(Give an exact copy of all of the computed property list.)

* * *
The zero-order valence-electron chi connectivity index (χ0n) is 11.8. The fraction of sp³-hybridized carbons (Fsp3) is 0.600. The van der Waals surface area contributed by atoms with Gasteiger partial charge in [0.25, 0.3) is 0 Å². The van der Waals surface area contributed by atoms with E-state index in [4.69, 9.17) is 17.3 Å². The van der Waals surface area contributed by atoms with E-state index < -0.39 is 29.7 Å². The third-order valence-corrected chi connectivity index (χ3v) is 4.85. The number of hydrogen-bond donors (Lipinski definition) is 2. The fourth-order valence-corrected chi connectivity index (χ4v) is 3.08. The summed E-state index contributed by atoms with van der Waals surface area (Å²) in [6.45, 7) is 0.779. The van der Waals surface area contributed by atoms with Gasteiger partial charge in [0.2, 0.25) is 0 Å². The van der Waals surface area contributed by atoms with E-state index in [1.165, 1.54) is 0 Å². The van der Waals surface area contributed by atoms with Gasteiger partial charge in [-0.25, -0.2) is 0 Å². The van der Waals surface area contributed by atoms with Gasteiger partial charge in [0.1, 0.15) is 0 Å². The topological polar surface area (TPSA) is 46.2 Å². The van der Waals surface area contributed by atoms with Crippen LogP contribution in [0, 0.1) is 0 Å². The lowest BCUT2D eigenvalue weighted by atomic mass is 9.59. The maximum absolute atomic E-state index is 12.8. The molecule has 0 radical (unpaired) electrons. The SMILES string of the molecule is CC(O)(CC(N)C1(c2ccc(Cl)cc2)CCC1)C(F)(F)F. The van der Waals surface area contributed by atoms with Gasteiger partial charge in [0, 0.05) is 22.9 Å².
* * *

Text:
The zero-order valence-electron chi connectivity index (χ0n) is 11.8. The fraction of sp³-hybridized carbons (Fsp3) is 0.600. The van der Waals surface area contributed by atoms with Gasteiger partial charge in [0.25, 0.3) is 0 Å². The van der Waals surface area contributed by atoms with E-state index in [4.69, 9.17) is 17.3 Å². The van der Waals surface area contributed by atoms with E-state index < -0.39 is 29.7 Å². The third-order valence-corrected chi connectivity index (χ3v) is 4.85. The number of hydrogen-bond donors (Lipinski definition) is 2. The fourth-order valence-corrected chi connectivity index (χ4v) is 3.08. The summed E-state index contributed by atoms with van der Waals surface area (Å²) in [6.45, 7) is 0.779. The van der Waals surface area contributed by atoms with Gasteiger partial charge in [0.2, 0.25) is 0 Å². The van der Waals surface area contributed by atoms with E-state index in [1.165, 1.54) is 0 Å². The van der Waals surface area contributed by atoms with Gasteiger partial charge in [-0.25, -0.2) is 0 Å². The van der Waals surface area contributed by atoms with Gasteiger partial charge in [0.1, 0.15) is 0 Å². The topological polar surface area (TPSA) is 46.2 Å². The van der Waals surface area contributed by atoms with Crippen LogP contribution in [0, 0.1) is 0 Å². The lowest BCUT2D eigenvalue weighted by atomic mass is 9.59. The maximum absolute atomic E-state index is 12.8. The molecule has 0 radical (unpaired) electrons. The SMILES string of the molecule is CC(O)(CC(N)C1(c2ccc(Cl)cc2)CCC1)C(F)(F)F. The van der Waals surface area contributed by atoms with Gasteiger partial charge in [0, 0.05) is 22.9 Å².